12th Annual National Small Works features 42 printmakers from all over the country juried by Jane Haslem. Winners will be announced at the reception. Julie Niskanen took first place last year and now has a solo exhibition entitled "Natural Occurences" also on view.

Opening Reception:
Friday, August 7
5 - 8pm

@Washington PrintMakers Gallery
1732 Connecticut Ave, NW

Six in the Mix: Selections by Renee Stout
July 3 - August 26

First Friday Reception
Friday, August 7
6 - 9pm

Live performance by Deon "CleanCutt" Clark

Food and refreshments will be served
$5 suggested donation

@Hillyer Art Space
9 Hillyer Court, NW

Paris Mavroidis, Divers, Digital video (frame detail), 2009

"MFA Annual"
August 8 -September 5

Opening Reception:
Saturday, August 8
6:30 - 9pm

Discussion with the Artists
Saturday, August
5 - 6pm

@Irvine Contemporary
1412 14th St. NW

Phillips After 5
Thursday, August 6

Café Night
this is not that café- Play Night
5 - 8pm

Minor Thoughts featuring Maureen Mullaney
5 - 8pm

Gallery Talk
The Objects of my Desire: Sex and Death in Contemporary Figure Painting
6 & 7pm

Mortified: Adolescent Angst on Stage

All included in admission to special exhibition; free for members.

Visitors can also tour the Paint Made Flesh exhibition, which examines the ways in which painters have used oil paint and the human body to convey enduring human vulnerabilities.

Paint Made Flesh and related programming, $12 for adults, $10 for visitors 62 and over and students, free for members and visitors 18 and under.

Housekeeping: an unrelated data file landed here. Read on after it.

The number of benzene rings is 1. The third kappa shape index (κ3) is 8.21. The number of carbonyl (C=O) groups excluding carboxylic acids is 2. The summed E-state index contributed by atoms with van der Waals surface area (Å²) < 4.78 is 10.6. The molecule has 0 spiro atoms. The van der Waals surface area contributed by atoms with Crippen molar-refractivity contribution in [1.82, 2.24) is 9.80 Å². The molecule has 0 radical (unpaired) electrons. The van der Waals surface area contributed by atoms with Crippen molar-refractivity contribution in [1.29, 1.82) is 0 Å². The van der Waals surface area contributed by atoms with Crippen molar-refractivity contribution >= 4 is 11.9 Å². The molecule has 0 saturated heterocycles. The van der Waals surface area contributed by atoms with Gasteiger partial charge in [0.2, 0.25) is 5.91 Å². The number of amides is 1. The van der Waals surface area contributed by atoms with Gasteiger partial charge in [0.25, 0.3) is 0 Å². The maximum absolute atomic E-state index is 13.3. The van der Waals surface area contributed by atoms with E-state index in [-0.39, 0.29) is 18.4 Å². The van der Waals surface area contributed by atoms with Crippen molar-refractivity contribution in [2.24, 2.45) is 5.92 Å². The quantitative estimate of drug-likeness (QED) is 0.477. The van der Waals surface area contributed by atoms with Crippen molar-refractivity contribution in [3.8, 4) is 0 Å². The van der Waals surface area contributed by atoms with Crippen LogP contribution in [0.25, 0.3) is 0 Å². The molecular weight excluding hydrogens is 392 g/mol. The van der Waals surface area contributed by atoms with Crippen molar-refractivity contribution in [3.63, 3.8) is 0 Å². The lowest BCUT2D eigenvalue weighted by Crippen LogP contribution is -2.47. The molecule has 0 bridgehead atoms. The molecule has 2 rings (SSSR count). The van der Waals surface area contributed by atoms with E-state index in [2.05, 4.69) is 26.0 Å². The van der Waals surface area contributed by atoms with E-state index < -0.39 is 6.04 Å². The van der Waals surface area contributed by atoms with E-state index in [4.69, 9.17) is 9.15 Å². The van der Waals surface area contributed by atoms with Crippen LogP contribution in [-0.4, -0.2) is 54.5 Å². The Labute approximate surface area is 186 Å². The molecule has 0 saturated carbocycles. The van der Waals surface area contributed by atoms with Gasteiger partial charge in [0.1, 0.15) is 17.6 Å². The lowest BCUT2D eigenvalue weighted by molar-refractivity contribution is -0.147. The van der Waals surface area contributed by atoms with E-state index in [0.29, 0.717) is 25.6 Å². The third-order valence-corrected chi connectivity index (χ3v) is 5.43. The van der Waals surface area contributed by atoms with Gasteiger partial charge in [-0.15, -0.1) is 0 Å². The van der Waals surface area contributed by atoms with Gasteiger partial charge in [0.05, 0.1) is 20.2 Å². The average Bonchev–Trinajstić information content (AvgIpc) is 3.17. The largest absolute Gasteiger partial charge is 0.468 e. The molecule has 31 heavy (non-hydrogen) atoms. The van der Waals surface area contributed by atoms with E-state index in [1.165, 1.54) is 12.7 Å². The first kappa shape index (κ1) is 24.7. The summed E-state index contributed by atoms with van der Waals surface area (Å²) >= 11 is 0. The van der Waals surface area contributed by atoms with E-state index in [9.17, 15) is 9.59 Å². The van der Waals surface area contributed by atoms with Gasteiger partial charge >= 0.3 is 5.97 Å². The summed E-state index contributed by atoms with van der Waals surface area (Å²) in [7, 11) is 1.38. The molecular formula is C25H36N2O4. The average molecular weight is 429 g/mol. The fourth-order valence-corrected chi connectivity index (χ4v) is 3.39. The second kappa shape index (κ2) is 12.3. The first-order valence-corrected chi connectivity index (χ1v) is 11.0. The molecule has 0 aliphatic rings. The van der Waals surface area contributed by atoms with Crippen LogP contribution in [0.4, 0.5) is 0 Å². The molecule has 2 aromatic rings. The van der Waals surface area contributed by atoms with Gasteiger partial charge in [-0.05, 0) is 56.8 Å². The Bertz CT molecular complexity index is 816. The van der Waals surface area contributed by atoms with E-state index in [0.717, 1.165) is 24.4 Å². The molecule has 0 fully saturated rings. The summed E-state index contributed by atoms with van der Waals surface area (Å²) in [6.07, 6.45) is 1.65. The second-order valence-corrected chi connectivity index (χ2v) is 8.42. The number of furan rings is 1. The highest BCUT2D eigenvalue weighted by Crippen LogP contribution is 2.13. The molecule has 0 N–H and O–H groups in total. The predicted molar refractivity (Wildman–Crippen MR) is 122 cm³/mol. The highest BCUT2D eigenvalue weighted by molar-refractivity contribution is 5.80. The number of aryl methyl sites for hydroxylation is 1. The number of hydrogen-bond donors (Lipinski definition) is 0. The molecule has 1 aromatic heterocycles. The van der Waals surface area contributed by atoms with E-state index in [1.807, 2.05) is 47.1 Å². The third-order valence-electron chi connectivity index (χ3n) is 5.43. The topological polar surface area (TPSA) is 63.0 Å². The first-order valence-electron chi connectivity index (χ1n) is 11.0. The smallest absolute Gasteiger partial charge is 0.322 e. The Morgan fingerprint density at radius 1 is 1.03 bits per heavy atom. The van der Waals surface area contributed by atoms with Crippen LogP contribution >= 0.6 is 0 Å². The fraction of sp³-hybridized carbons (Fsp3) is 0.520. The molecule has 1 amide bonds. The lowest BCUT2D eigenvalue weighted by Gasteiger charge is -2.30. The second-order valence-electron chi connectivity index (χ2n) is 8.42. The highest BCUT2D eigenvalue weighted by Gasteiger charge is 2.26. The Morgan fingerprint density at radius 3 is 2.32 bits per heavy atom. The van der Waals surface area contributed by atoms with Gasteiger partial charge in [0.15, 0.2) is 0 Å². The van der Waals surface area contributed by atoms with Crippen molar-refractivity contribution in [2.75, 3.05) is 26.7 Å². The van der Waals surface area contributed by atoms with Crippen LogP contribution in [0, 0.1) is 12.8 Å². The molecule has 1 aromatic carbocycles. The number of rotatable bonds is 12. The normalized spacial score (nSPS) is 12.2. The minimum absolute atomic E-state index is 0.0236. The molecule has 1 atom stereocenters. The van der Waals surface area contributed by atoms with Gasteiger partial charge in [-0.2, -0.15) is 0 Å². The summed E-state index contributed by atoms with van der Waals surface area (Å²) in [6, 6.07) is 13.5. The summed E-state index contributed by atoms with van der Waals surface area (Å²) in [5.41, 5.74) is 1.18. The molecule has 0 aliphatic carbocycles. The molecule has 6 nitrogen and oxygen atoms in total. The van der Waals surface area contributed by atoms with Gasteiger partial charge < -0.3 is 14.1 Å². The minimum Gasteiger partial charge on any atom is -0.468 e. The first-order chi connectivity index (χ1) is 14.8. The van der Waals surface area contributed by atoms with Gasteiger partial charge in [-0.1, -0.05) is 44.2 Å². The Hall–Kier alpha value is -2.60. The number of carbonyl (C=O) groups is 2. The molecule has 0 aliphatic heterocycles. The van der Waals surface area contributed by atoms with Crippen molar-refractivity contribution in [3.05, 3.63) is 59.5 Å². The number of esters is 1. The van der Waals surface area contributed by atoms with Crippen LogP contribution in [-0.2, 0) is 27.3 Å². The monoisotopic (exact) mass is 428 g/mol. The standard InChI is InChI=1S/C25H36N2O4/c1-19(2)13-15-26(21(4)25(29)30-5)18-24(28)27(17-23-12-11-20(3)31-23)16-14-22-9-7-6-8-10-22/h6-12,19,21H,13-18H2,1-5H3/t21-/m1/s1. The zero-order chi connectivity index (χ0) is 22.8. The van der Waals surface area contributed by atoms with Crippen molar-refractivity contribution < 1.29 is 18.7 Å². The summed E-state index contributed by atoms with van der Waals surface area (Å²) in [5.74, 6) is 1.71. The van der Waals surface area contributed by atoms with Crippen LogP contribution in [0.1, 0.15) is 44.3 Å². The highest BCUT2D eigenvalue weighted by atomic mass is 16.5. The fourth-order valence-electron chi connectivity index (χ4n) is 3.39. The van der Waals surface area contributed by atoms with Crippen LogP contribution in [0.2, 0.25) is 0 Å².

@The Phillips Collection
1600 21st St. NW

"The Host"
Asian Trash Series
presented by Freer + Sackler Galleries

Thursday, August 6

“Bong Joon-ho’s wildly entertaining saga,” writes Lisa Schwarzbaum in Entertainment Weekly, “should become the hip, thinking-person’s monster movie of choice.” By turns thrilling, terrifying, hilarious, and touching, this unholy marriage of Godzilla and Jaws follows a slimy beast that emerges from the Han River to terrorize the citizens of Seoul.
Korean with English subtitles

@Freer + Sackler Galleries
1050 Independence Ave, SW

Monotypes by Jenny Walton
New works created at Pyramid Atlantic Art Center
July 23 - October 19

Opening Reception
Saturday, August 8
4 - 6pm

@Visions Exhibition Space
5701 Marinelli Road, North Bethesda

almost surely, almost everywhere
August 8 - September 12

Opening Reception
Saturday, August 8
7 - 9pm

@Hamiltonian Gallery
1353 U St. NW

My Space on 7th
90 Artists
August 12 - September 4

Opening Reception
Friday, August 14
6 - 8:30pm

@Touchstone Gallery
406 7th St NW 2nd Floor

The Doppleganger Exhibition
August 5 - 10

Opening Reception
Wednesday, August 5
6 - 9pm

Featuring photography and multimedia abstracts by:
Patrick Allen
Jimmy Bishop
Ashley Cooke
Passon Hannah
Russell Cather Levi
Kristy Simmons

@Z3 Gallery
109 Main Street, Annapolis, MD

Summer Dock
paintings, prints, works on paper
August 8 - 29

Opening Reception
Saturday, August 8
6:30 - 8pm

@Curator's Office
1515 14th St. NW


Winner of Define Live-Work contest announced

Drum roll please ..... Announcing the Community Vote winner of the Define Live-Work contest: Metasebia Yoseph. Congratulations! Metasebia wins a $500 prize for her idea to create an artists sanctuary and studio and storefront gallery. Go here for the full description of the idea.